Wednesday, 24 February 2010
Asian seafarers' stories are seldom told in stories of shipping disasters, and almost never from their point of view. Such was the racism in recording news at that time that these men were often nameless and always faceless.
So it's good to find someone redressing that imbalance. In this case the focus is on the 39-plus Asian crew of Anchor Lines' SS Britannia, which was torpedoed on March 25 1941 off Dakar. Some escapees were 23 days reaching Brazil in a lifeboat.
Journalist Melvyn Misquita has set up a website, partly because his grand-uncle Constant Misquita (see picture) died on that ship. http://www.misquita.in/britannia/intro/html.
For me it works particularly well because Melvyn has retrieved so many photos of the men. He welcomes more information to augment this hidden history. Goan comments on his site can be found at http:firstname.lastname@example.org/msg02070.html.
Wednesday, 17 February 2010
Spaces and places reflect and reproduce the hegemonic heterosexuality of the world we live in. But among the many people exploring challenges to this dominance of 'Straight rules' (Not Ok.) are the Space, Sexualities and Queer Research Group of the Royal Geographical Society.
See their site at http://ssqwg.blogspot.com.
I am particularly interested in the sea as an exceptional space, and big ships as highly sexualised places where people feel free to transcend their usual sexual orientation.
'Why is it so different to land?' That's my preoccupation.
And it's one of the reasons why I'm on the SSQRG's committee. Next week (Fri 26 Feb 2010) the group is meeting to plan a new future, now that it is a Research Group, not just a Working Group, of the RGS.
There are at least two other interesting websites on queer geography:
And as for good books, try:
- Queer Space: Architecture and Same-Sex Desire by Aaron Betsky
- Geographies of Sexualities by Kath Browne, Jason Lim, and Gavin Brown
- A Queer Geography by Frank Browning
- Gay New York: Gender, Urban Culture, and the making of the gay male world by George Chauncey
- Txt, Space as a Key word by David Harvey
- Space of Hope by David Harvey
- Queer Sites – gay urban histories since 1600 by David Higgs
-Space, Place, and Sex: Geographies of Sexualities (Why of Where) by Lynda Johnston & Robyn Longhurst
…. And the forthcoming Queer Spiritual Spaces by Kath Browne, Sally R Munt and Andrew KT Yip.
Monday, 15 February 2010
In San Diego last month I saw J. Seward Johnson's famous 'Unconditional Surrender': sailor kisses nurse. It's supposed to be celebratory of V-J Day (Aug. 14, 1945) and is a 3-D replica of the iconic photo by Alfred Eisenstaedt, taken New York's Times Square that day.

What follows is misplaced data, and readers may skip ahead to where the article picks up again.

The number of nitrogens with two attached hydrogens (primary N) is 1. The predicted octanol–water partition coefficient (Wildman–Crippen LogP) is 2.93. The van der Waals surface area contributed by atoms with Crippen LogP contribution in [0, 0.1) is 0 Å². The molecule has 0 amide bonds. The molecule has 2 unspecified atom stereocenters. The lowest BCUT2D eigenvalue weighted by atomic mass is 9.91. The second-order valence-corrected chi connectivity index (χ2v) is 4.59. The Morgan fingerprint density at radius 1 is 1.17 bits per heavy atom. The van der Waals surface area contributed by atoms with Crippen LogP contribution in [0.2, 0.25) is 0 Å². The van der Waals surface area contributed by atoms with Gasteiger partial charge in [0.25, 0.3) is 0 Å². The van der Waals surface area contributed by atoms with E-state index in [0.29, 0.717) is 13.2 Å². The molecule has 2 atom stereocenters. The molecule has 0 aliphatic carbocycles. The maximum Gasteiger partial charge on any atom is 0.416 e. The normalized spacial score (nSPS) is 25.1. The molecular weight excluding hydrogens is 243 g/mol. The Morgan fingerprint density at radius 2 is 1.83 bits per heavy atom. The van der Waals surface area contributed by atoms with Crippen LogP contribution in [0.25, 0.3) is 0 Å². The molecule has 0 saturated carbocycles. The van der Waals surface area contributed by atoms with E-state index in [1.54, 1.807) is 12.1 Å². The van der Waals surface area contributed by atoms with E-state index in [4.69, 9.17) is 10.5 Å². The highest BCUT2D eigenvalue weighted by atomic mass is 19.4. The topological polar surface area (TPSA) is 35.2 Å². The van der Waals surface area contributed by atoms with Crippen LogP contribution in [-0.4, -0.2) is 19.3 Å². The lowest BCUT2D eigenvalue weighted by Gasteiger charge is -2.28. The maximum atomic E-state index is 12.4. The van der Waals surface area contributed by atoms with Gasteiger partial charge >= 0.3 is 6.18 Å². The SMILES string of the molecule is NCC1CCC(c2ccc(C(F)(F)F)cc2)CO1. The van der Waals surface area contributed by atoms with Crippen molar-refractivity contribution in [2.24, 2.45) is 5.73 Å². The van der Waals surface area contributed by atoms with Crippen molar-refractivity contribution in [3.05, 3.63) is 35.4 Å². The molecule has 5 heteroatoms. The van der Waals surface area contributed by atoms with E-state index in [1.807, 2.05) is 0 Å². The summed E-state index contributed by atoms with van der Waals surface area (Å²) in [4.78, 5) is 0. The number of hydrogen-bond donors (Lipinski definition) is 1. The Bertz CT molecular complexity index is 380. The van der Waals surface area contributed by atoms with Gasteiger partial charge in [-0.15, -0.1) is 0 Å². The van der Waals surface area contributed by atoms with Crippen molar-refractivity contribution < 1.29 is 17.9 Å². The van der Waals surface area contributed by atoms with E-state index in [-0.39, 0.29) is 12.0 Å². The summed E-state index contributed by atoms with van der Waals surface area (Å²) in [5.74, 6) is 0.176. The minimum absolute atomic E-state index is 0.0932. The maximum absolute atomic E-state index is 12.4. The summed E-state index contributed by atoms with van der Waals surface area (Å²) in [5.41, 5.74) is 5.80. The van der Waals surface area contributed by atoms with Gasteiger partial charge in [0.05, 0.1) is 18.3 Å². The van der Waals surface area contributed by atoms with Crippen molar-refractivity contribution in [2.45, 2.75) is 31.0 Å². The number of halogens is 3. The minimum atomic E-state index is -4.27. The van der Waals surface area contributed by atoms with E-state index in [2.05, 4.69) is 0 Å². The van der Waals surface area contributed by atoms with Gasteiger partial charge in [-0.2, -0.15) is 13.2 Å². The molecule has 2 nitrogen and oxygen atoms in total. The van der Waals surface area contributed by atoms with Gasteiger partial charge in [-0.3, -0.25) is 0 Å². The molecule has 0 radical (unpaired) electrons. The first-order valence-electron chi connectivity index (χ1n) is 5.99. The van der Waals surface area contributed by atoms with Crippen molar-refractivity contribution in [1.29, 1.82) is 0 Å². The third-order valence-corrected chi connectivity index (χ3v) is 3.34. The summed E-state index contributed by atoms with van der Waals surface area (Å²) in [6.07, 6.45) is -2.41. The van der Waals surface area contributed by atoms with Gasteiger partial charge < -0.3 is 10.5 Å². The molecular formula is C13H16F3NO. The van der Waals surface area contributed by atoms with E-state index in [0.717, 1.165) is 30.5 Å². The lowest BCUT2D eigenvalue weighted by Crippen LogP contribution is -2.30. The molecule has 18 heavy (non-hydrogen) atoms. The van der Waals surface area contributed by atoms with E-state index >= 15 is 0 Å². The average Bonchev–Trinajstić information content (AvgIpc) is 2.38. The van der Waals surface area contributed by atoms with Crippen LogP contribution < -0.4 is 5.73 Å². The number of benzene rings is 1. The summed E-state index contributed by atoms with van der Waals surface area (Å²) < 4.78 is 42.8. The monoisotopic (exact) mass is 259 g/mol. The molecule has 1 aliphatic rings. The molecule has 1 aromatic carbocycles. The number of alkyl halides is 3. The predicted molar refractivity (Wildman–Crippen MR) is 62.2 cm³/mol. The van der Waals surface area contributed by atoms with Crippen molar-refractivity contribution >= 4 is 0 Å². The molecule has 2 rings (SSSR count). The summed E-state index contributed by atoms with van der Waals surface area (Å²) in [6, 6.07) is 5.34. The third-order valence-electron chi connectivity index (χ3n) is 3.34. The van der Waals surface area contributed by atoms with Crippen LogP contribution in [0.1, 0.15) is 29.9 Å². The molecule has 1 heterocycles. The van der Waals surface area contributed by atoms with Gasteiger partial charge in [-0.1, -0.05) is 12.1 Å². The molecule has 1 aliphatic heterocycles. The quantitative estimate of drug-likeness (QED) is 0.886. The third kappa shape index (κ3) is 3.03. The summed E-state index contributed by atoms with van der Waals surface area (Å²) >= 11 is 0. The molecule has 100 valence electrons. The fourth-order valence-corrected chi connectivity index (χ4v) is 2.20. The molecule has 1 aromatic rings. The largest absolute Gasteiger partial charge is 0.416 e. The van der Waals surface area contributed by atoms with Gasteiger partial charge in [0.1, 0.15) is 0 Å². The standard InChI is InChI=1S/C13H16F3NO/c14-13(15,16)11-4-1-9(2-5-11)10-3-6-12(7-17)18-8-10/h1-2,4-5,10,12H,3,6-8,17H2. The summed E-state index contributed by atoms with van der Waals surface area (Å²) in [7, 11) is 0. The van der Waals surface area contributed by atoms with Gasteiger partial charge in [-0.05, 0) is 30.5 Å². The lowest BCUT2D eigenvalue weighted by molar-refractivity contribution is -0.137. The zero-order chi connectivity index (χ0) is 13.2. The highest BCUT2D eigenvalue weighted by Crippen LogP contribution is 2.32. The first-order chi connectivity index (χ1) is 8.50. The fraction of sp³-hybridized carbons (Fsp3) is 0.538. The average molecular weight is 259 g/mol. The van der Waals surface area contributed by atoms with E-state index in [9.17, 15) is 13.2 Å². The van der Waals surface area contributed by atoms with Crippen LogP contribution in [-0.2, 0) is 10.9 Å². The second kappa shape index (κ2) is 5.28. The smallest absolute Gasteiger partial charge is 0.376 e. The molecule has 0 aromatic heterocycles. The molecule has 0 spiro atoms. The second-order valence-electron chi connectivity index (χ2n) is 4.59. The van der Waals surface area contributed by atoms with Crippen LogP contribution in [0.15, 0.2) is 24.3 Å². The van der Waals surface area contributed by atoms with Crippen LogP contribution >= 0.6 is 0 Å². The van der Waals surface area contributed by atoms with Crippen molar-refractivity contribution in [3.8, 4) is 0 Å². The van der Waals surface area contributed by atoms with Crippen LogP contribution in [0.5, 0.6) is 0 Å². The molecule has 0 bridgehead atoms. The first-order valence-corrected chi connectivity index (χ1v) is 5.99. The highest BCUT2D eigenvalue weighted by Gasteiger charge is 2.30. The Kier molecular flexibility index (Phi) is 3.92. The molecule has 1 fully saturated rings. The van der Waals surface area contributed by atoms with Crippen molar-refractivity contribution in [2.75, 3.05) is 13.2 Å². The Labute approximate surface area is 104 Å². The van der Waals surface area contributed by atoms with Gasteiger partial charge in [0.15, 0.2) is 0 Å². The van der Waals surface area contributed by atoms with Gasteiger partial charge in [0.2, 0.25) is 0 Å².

The image has interested me for years, because it's a representation of sailor's sexuality (my subject), and because On Our Backs, the lesbian erotic magazine, staged such an interestingly sexualised re-enactment of it on the cover (Oct 2001).
So I saw the real thing, out there in the sunshine by the sea. And it's huge - 25 foot high - and therefore bigger than one of the plastic bears some pubs have in the kiddies' play gardens. And it's just as Disneyfied. And it's significantly at Mole Park on the waterfront (where those oh-so-embarassing guys sleeping rough get tidied away by the police each morning before the cruise ship passengers walk by), just opposite the Pacific Fleet's base, and right by the maritime museum.
But... isn't it just another loud public insistence that heterosexuality is desirable? (No gay embrace would be similarly sanctioned). Isn't it just another formal affirmation that it's OK for men - especially 'our Boys' to master any woman, in the name of passion and victory?
Touring that bay, our skipper announced as we passed the statue by US Midway that actually 'the lady' (Edith Shain) grabbed by the unknown sailor that day was said to have been displeased by the assault. Ho ho. Tee hee. Tut tut. Oi vey!
But try turning that around. How would a male professional - say a doctor, say a skipper - feel about some boozed-up stranger coming up and invading their mouth without warning? Affronted, I think. It certainly wouldn't be celebrated at public expense.
And actually the statue is designed so that it's a formal invitation to look up a woman's skirt. Among the world's thousands of statues of famous men looking noble, upright and very inviolable, have you ever seen one that offer passers-by the chance to peer inside men's trousers?
If men are going to be respected, then why not women too? (and I would like it to be possible to stop repeating this simple point soon. A century-long protest is quite enough.)
Saturday, 6 February 2010
Sex is not exactly a topic much discussed in the maritime historiography world. Gender, yes - recently and to some extent. Instead sexual activity on ships is what gets talked about in the bar outside of formal proceedings. For example, 'twas in an Oslo beer tent after a maritime conference that a colleague first recited to me the ribald 'Good Ship Venus' with its references to friggin' in the riggin' etc.
But Sailors, Sex and the Sea was the topic of the special panel innovatively organised by Prof Lisa Norling at the American Historical Association conference, in San Diego, Jan 9 2010: Oceans, Islands, Continents. The papers in our panel were:
- "I Fell in with a Woman, Who I Thought Was All Virtue": Sex and Violence in Antebellum Seafarers' Confessions, by Matthew T. Raffety, University of Redlands
- "Sister Sailors" and Sexuality on American Ships, 1820–80, byLisa Norling, University of Minnesota
- Camping across the Oceans: The Ship at Sea as Queer Space, by Jo Stanley, Lancaster University
As always, some of the most enjoyable moments were networking on the side. So it was fascinating to sit in a seafront restaurant overlooking the bay and talk with Lisa, Matthew, and Jeff Bolster, whose work, including Black Jacks, on race and seafarers is so important a counterpart to our work on gender.